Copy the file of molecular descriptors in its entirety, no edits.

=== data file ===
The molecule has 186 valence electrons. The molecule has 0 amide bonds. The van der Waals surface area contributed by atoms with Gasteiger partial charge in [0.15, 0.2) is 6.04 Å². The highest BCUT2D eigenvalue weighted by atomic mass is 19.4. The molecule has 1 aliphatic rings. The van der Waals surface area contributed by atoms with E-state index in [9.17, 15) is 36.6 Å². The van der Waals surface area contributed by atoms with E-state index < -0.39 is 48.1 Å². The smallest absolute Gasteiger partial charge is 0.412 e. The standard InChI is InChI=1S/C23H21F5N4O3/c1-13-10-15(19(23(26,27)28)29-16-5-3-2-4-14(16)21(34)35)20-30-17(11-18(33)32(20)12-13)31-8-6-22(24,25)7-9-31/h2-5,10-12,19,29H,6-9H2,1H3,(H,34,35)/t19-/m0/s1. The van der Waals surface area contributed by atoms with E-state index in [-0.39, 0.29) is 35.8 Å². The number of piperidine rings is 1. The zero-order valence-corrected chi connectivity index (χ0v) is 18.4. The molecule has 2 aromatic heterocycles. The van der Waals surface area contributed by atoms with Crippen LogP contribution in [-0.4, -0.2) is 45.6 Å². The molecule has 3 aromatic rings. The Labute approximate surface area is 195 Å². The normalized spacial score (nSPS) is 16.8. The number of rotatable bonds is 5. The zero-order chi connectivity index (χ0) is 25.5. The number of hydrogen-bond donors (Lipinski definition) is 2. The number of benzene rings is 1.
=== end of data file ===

The molecule has 186 valence electrons. The molecule has 0 amide bonds. The van der Waals surface area contributed by atoms with Gasteiger partial charge in [0.15, 0.2) is 6.04 Å². The highest BCUT2D eigenvalue weighted by atomic mass is 19.4. The molecule has 1 aliphatic rings. The van der Waals surface area contributed by atoms with E-state index in [9.17, 15) is 36.6 Å². The van der Waals surface area contributed by atoms with E-state index < -0.39 is 48.1 Å². The smallest absolute Gasteiger partial charge is 0.412 e. The standard InChI is InChI=1S/C23H21F5N4O3/c1-13-10-15(19(23(26,27)28)29-16-5-3-2-4-14(16)21(34)35)20-30-17(11-18(33)32(20)12-13)31-8-6-22(24,25)7-9-31/h2-5,10-12,19,29H,6-9H2,1H3,(H,34,35)/t19-/m0/s1. The van der Waals surface area contributed by atoms with E-state index in [-0.39, 0.29) is 35.8 Å². The number of piperidine rings is 1. The zero-order valence-corrected chi connectivity index (χ0v) is 18.4. The molecule has 2 aromatic heterocycles. The van der Waals surface area contributed by atoms with Crippen LogP contribution in [-0.4, -0.2) is 45.6 Å². The molecule has 3 aromatic rings. The Labute approximate surface area is 195 Å². The normalized spacial score (nSPS) is 16.8. The number of rotatable bonds is 5. The zero-order chi connectivity index (χ0) is 25.5. The number of hydrogen-bond donors (Lipinski definition) is 2. The number of benzene rings is 1.